With respect, the key consideration was not whether tenure had been extended, but whether it was done by altering a term limit provision. The Court then indicates that retirement age is a term limit provision, suggesting that the Court interpreted a term-limit provision to mean any general limitation in time and not the precise length of time one is permitted to hold or occupy public office as stipulated by the Constitution.

It must be noted that a term limit is not the only way that judicial tenure is limited. Thus, it cannot be used as an umbrella term which subsumes other methods of limiting tenure. According to legal governance professor Brian Opeskin, there are three models of limiting judicial tenure in the world: life limitsage limits and term limits. Life limits grant judges tenure for life, as is the case with federal judges in the USA. Age limits are the ageist conception of tenure which mark a fixed age for retirement and are found in most common law systems. Term limits are the age-neutral model which limit the time holding or occupying judicial office and were introduced by civil law jurisdictions which concentrated power in a specialized Constitutional Court, beginning in Austria. As such, tenure can be for life, for a fixed term or up to a fixed age. Conversely, it is ended by death, the extinction of a term or attainment of the retirement age. There is no theoretical basis for treating retirement age as a term limit. In fact, the Constitution treats the two separately, with attainment of the retirement age meaning a judge leaves or elects to sit further, whilst extinction of the term means a judge has to leave the court, with the option of being appointed to a lower court. This is similar to South Africa, where constitutional judges can serve beyond the retirement age of 70 if they are yet to serve for 15 years. The irresistible conclusion is that an age limit is not a term limit, but another method of limiting tenure.

This is when I often receive feedback regarding sovereignty as a shield from  comparative constitutional law. The Constitution of Zimbabwe requires courts to consider foreign law and incorporate international law in the interpretive process. The Constitution locates itself within a web of regional and international constitutional developments, cognisant that a body of constitutional jurisprudence is still taking root since the constitution’s recent enactment.  Whilst courts have all the power to disregard foreign law, they must consider it and these considerations are vital to any interpretations of the supreme law.

5. So the 2nd Amendment does not change a term-limit provision?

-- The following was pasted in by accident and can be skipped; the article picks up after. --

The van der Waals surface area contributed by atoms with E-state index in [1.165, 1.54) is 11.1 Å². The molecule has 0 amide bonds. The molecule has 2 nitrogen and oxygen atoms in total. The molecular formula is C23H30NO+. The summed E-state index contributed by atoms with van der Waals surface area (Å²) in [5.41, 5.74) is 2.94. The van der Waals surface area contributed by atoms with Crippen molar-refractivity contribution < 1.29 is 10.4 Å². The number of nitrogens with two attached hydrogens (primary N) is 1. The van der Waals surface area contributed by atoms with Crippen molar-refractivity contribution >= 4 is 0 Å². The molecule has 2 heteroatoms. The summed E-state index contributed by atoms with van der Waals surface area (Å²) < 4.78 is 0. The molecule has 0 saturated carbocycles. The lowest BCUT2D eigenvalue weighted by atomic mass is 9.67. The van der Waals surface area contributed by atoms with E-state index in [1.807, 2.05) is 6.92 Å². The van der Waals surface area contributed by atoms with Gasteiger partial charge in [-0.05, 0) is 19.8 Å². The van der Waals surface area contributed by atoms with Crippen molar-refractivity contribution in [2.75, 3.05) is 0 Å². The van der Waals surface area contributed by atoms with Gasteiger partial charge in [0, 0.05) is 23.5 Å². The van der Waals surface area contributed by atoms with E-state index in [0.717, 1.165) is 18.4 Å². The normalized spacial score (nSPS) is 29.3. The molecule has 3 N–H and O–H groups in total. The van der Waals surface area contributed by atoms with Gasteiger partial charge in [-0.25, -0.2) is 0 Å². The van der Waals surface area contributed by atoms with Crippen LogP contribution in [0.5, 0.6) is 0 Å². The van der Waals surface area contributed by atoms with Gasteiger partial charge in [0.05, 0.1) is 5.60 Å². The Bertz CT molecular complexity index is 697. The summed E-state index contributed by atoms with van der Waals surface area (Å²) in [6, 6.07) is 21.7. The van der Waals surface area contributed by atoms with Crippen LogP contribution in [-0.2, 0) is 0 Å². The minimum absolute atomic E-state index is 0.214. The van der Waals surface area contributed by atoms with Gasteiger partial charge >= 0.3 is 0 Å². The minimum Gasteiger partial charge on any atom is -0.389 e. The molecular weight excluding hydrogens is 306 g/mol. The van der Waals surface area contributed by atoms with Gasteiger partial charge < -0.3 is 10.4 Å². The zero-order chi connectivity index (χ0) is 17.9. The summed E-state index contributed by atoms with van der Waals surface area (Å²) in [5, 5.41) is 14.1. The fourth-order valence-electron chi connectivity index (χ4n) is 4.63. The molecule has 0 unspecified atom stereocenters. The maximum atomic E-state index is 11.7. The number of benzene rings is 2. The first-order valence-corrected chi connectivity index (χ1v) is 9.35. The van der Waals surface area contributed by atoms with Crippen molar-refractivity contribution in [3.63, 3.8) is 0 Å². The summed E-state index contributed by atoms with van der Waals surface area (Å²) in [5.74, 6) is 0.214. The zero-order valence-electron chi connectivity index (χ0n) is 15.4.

It actually does – just not in respect of the age limit provisions for reasons outlined above. The 2nd Amendment, through the new section 186(1), removes the Chief Justice and Deputy Chief Justice from the ambit of constitutional judges who are appointed for one non-renewable 15-year term. All other constitutional judges remain term limited. The Chief Justice and Deputy Chief Justice will only be subject to the retirement age. This is quite clearly a change to a term limit provision. This is probably motivated by the realization that it would not be desirable to re-appoint the two most senior judges to the High Court or Supreme Court, as is the case for the other constitutional judges. The most senior judges already have a distinctive manner of appointment in Zimbabwe and in other parts of the world. The South African Constitutional Court has said this is due to their extra-judicial administrative and ceremonial duties, which include liaising with and interacting with the executive and the legislature on behalf of the judiciary.

This extended tenure of the most senior judges means it is possible for a president to appoint a young Chief Justice and Deputy Chief Justice whose tenure spans across many presidential cycles. President George W. Bush used this strategy to great effect when he appointed then 50 year-old John Roberts to be the US Chief Justice in 2005. In South Africa, the exemption of the Chief Justice from term limits was a statutory change which was subject to presidential discretion and was thus ruled unconstitutional.

6. So does this mean the 2nd Amendment needed a referendum and the High Court was correct?

As highlighted before, changes to term limit provisions are permitted as long as they do not benefit incumbents. This means the Chief Justice and Deputy Chief Justice are still term limited, but their successors will only be age limited. If the government sought to remove term limits for the current Chief Justice and Deputy Justice, they would have needed to amend section 328(7), which process requires a referendum. Currently, the Chief Justice and Deputy Chief Justice were meant to benefit from changes to their age limits, not their term limits. That does not require a change to section 328 (7) and thus dispenses of the need for a referendum. For completeness, the provisions in the new 186(4) for incumbent judges to benefit from the changes in the amendment can only be in respect of the changes to age limits. The term limit changes cannot apply to them without the necessary amendments to 328(7). This probably explains the government’s insistence that the amendments relate to age limits rather than term limits.